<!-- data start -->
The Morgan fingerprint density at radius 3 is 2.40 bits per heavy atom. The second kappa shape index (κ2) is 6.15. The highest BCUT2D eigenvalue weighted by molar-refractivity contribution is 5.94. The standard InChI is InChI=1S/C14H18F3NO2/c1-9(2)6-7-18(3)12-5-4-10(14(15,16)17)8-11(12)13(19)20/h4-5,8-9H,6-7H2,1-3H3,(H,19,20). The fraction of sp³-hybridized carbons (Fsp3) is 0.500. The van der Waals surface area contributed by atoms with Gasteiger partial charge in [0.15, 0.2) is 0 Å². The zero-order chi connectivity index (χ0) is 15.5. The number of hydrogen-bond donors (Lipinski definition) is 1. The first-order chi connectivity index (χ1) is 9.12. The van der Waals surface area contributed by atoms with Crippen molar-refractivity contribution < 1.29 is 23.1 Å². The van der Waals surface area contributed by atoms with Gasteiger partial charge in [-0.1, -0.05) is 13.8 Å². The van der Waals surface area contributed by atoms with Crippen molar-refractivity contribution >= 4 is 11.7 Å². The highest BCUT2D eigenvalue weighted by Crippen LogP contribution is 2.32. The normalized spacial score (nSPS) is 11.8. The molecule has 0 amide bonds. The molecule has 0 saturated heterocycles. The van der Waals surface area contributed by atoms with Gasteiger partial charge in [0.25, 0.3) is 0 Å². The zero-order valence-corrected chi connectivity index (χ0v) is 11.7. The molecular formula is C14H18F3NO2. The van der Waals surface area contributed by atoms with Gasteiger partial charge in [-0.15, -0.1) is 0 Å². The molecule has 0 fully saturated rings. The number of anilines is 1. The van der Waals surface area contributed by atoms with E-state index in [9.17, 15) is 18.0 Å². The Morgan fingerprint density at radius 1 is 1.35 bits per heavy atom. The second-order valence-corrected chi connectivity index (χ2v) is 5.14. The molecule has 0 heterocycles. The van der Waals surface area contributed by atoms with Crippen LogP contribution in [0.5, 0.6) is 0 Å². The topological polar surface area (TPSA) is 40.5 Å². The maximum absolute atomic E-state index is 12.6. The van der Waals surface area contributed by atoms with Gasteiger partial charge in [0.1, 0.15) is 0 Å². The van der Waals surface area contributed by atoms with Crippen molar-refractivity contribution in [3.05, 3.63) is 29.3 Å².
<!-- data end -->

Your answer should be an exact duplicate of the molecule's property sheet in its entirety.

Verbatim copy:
The Morgan fingerprint density at radius 3 is 2.40 bits per heavy atom. The second kappa shape index (κ2) is 6.15. The highest BCUT2D eigenvalue weighted by molar-refractivity contribution is 5.94. The standard InChI is InChI=1S/C14H18F3NO2/c1-9(2)6-7-18(3)12-5-4-10(14(15,16)17)8-11(12)13(19)20/h4-5,8-9H,6-7H2,1-3H3,(H,19,20). The fraction of sp³-hybridized carbons (Fsp3) is 0.500. The van der Waals surface area contributed by atoms with Gasteiger partial charge in [0.15, 0.2) is 0 Å². The zero-order chi connectivity index (χ0) is 15.5. The number of hydrogen-bond donors (Lipinski definition) is 1. The first-order chi connectivity index (χ1) is 9.12. The van der Waals surface area contributed by atoms with Crippen molar-refractivity contribution < 1.29 is 23.1 Å². The van der Waals surface area contributed by atoms with Gasteiger partial charge in [-0.1, -0.05) is 13.8 Å². The van der Waals surface area contributed by atoms with Crippen molar-refractivity contribution >= 4 is 11.7 Å². The highest BCUT2D eigenvalue weighted by Crippen LogP contribution is 2.32. The normalized spacial score (nSPS) is 11.8. The molecule has 0 amide bonds. The molecule has 0 saturated heterocycles. The van der Waals surface area contributed by atoms with Gasteiger partial charge in [0.25, 0.3) is 0 Å². The zero-order valence-corrected chi connectivity index (χ0v) is 11.7. The molecular formula is C14H18F3NO2. The van der Waals surface area contributed by atoms with Gasteiger partial charge in [-0.15, -0.1) is 0 Å². The molecule has 0 fully saturated rings. The number of anilines is 1. The van der Waals surface area contributed by atoms with E-state index in [9.17, 15) is 18.0 Å². The Morgan fingerprint density at radius 1 is 1.35 bits per heavy atom. The second-order valence-corrected chi connectivity index (χ2v) is 5.14. The molecule has 0 heterocycles. The van der Waals surface area contributed by atoms with Crippen LogP contribution in [0.5, 0.6) is 0 Å². The topological polar surface area (TPSA) is 40.5 Å². The maximum absolute atomic E-state index is 12.6. The van der Waals surface area contributed by atoms with Gasteiger partial charge in [0.1, 0.15) is 0 Å². The van der Waals surface area contributed by atoms with Crippen molar-refractivity contribution in [3.05, 3.63) is 29.3 Å².